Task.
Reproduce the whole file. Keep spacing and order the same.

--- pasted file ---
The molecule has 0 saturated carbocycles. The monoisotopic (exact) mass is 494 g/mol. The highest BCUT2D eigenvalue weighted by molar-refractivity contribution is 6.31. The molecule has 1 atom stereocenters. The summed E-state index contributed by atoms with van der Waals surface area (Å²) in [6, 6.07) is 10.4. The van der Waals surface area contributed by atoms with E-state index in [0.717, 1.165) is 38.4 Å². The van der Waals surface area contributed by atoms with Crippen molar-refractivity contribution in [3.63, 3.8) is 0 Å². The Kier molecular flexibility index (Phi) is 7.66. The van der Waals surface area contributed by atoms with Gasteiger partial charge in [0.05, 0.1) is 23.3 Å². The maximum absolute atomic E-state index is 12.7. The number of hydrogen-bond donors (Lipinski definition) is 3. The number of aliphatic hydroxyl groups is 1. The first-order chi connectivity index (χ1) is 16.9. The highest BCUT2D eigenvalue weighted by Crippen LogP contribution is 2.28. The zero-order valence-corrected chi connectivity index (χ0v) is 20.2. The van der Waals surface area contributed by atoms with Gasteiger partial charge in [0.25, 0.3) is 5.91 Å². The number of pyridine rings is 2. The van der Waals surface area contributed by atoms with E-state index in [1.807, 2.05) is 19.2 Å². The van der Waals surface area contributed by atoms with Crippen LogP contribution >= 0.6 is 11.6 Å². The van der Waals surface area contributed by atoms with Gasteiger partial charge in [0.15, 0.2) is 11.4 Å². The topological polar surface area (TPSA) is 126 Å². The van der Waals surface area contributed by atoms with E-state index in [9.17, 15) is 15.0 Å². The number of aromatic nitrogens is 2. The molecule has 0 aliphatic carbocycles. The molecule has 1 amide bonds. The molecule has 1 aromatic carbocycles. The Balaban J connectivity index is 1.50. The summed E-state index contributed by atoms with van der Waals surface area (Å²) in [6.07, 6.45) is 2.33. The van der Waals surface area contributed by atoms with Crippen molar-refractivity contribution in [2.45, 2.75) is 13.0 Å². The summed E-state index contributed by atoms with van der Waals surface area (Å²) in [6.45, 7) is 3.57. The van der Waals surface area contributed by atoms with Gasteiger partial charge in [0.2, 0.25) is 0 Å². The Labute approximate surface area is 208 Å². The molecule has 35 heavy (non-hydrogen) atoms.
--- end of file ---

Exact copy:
The molecule has 0 saturated carbocycles. The monoisotopic (exact) mass is 494 g/mol. The highest BCUT2D eigenvalue weighted by molar-refractivity contribution is 6.31. The molecule has 1 atom stereocenters. The summed E-state index contributed by atoms with van der Waals surface area (Å²) in [6, 6.07) is 10.4. The van der Waals surface area contributed by atoms with E-state index in [0.717, 1.165) is 38.4 Å². The van der Waals surface area contributed by atoms with Crippen molar-refractivity contribution in [3.63, 3.8) is 0 Å². The Kier molecular flexibility index (Phi) is 7.66. The van der Waals surface area contributed by atoms with Gasteiger partial charge in [0.05, 0.1) is 23.3 Å². The maximum absolute atomic E-state index is 12.7. The number of hydrogen-bond donors (Lipinski definition) is 3. The number of aliphatic hydroxyl groups is 1. The first-order chi connectivity index (χ1) is 16.9. The highest BCUT2D eigenvalue weighted by Crippen LogP contribution is 2.28. The zero-order valence-corrected chi connectivity index (χ0v) is 20.2. The van der Waals surface area contributed by atoms with Gasteiger partial charge in [0.25, 0.3) is 5.91 Å². The number of pyridine rings is 2. The van der Waals surface area contributed by atoms with E-state index in [1.807, 2.05) is 19.2 Å². The van der Waals surface area contributed by atoms with Crippen LogP contribution >= 0.6 is 11.6 Å². The van der Waals surface area contributed by atoms with Gasteiger partial charge in [0.15, 0.2) is 11.4 Å². The topological polar surface area (TPSA) is 126 Å². The van der Waals surface area contributed by atoms with E-state index in [9.17, 15) is 15.0 Å². The number of aromatic nitrogens is 2. The molecule has 0 aliphatic carbocycles. The molecule has 1 amide bonds. The molecule has 1 aromatic carbocycles. The Balaban J connectivity index is 1.50. The summed E-state index contributed by atoms with van der Waals surface area (Å²) in [6.07, 6.45) is 2.33. The van der Waals surface area contributed by atoms with Crippen molar-refractivity contribution in [2.45, 2.75) is 13.0 Å². The summed E-state index contributed by atoms with van der Waals surface area (Å²) in [6.45, 7) is 3.57. The van der Waals surface area contributed by atoms with Gasteiger partial charge in [0.2, 0.25) is 0 Å². The Labute approximate surface area is 208 Å². The molecule has 35 heavy (non-hydrogen) atoms.